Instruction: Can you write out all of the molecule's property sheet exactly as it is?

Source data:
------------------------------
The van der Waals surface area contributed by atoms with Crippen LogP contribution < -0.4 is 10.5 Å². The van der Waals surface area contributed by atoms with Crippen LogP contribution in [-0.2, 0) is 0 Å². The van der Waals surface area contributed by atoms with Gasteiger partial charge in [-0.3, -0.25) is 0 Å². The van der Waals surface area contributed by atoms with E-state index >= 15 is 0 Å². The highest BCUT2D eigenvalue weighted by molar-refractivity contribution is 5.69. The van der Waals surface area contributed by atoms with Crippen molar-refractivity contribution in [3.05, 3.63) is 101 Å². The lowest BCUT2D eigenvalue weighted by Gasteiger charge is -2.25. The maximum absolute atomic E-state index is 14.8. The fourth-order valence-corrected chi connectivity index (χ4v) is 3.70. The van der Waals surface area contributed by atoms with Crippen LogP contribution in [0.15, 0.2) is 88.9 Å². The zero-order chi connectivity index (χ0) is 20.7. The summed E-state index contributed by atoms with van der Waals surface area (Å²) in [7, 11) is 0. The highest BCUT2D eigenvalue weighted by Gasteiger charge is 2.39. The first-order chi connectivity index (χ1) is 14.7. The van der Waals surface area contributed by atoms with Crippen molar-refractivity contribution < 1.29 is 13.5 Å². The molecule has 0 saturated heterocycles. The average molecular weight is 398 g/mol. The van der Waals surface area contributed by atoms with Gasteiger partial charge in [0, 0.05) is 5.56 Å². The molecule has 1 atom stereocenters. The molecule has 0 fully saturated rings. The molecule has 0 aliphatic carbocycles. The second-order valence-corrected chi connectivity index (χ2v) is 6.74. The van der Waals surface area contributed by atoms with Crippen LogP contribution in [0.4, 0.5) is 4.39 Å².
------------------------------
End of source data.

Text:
The van der Waals surface area contributed by atoms with Crippen LogP contribution < -0.4 is 10.5 Å². The van der Waals surface area contributed by atoms with Crippen LogP contribution in [-0.2, 0) is 0 Å². The van der Waals surface area contributed by atoms with Gasteiger partial charge in [-0.3, -0.25) is 0 Å². The van der Waals surface area contributed by atoms with E-state index >= 15 is 0 Å². The highest BCUT2D eigenvalue weighted by molar-refractivity contribution is 5.69. The van der Waals surface area contributed by atoms with Crippen molar-refractivity contribution in [3.05, 3.63) is 101 Å². The lowest BCUT2D eigenvalue weighted by Gasteiger charge is -2.25. The maximum absolute atomic E-state index is 14.8. The fourth-order valence-corrected chi connectivity index (χ4v) is 3.70. The van der Waals surface area contributed by atoms with Crippen LogP contribution in [0.15, 0.2) is 88.9 Å². The zero-order chi connectivity index (χ0) is 20.7. The summed E-state index contributed by atoms with van der Waals surface area (Å²) in [7, 11) is 0. The highest BCUT2D eigenvalue weighted by Gasteiger charge is 2.39. The first-order chi connectivity index (χ1) is 14.7. The van der Waals surface area contributed by atoms with Crippen molar-refractivity contribution < 1.29 is 13.5 Å². The molecule has 0 saturated heterocycles. The average molecular weight is 398 g/mol. The van der Waals surface area contributed by atoms with Gasteiger partial charge in [0, 0.05) is 5.56 Å². The molecule has 1 atom stereocenters. The molecule has 0 fully saturated rings. The molecule has 0 aliphatic carbocycles. The second-order valence-corrected chi connectivity index (χ2v) is 6.74. The van der Waals surface area contributed by atoms with Crippen LogP contribution in [0.4, 0.5) is 4.39 Å².